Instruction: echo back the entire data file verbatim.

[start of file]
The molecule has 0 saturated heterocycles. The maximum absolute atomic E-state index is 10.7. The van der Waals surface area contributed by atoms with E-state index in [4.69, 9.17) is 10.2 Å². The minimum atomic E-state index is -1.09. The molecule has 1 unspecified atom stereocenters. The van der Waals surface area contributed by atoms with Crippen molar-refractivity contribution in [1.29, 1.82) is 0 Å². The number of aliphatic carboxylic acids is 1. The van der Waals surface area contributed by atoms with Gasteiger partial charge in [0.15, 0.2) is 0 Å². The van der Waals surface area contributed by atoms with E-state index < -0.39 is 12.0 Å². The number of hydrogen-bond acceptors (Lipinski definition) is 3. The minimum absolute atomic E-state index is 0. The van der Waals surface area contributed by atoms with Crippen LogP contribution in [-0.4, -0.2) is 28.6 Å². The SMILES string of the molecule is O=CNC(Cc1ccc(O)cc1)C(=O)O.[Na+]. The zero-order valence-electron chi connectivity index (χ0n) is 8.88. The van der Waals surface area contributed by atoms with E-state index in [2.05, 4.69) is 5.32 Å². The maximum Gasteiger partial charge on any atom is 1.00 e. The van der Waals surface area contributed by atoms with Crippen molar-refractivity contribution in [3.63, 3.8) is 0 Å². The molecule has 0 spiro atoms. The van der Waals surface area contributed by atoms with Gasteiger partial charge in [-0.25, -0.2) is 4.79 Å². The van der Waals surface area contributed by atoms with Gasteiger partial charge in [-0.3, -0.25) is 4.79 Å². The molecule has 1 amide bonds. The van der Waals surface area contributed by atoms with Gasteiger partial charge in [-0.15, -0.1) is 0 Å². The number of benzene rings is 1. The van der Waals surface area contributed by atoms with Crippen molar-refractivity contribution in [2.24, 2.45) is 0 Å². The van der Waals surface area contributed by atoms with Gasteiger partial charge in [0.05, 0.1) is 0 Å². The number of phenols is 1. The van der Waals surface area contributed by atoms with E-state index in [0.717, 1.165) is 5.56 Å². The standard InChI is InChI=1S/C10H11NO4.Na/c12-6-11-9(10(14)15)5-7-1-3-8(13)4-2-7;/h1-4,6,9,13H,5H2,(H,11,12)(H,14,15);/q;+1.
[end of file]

The molecule has 0 saturated heterocycles. The maximum absolute atomic E-state index is 10.7. The van der Waals surface area contributed by atoms with E-state index in [4.69, 9.17) is 10.2 Å². The minimum atomic E-state index is -1.09. The molecule has 1 unspecified atom stereocenters. The van der Waals surface area contributed by atoms with Crippen molar-refractivity contribution in [1.29, 1.82) is 0 Å². The number of aliphatic carboxylic acids is 1. The van der Waals surface area contributed by atoms with Gasteiger partial charge in [0.15, 0.2) is 0 Å². The van der Waals surface area contributed by atoms with E-state index < -0.39 is 12.0 Å². The number of hydrogen-bond acceptors (Lipinski definition) is 3. The minimum absolute atomic E-state index is 0. The van der Waals surface area contributed by atoms with Crippen LogP contribution in [-0.4, -0.2) is 28.6 Å². The SMILES string of the molecule is O=CNC(Cc1ccc(O)cc1)C(=O)O.[Na+]. The zero-order valence-electron chi connectivity index (χ0n) is 8.88. The van der Waals surface area contributed by atoms with E-state index in [2.05, 4.69) is 5.32 Å². The maximum Gasteiger partial charge on any atom is 1.00 e. The van der Waals surface area contributed by atoms with Crippen molar-refractivity contribution in [3.63, 3.8) is 0 Å². The molecule has 0 spiro atoms. The van der Waals surface area contributed by atoms with Gasteiger partial charge in [-0.25, -0.2) is 4.79 Å². The van der Waals surface area contributed by atoms with Gasteiger partial charge in [-0.3, -0.25) is 4.79 Å². The molecule has 1 amide bonds. The van der Waals surface area contributed by atoms with Gasteiger partial charge in [-0.15, -0.1) is 0 Å². The number of benzene rings is 1. The van der Waals surface area contributed by atoms with Crippen molar-refractivity contribution in [2.24, 2.45) is 0 Å². The van der Waals surface area contributed by atoms with Gasteiger partial charge in [0.05, 0.1) is 0 Å². The number of phenols is 1. The van der Waals surface area contributed by atoms with E-state index in [0.717, 1.165) is 5.56 Å². The standard InChI is InChI=1S/C10H11NO4.Na/c12-6-11-9(10(14)15)5-7-1-3-8(13)4-2-7;/h1-4,6,9,13H,5H2,(H,11,12)(H,14,15);/q;+1.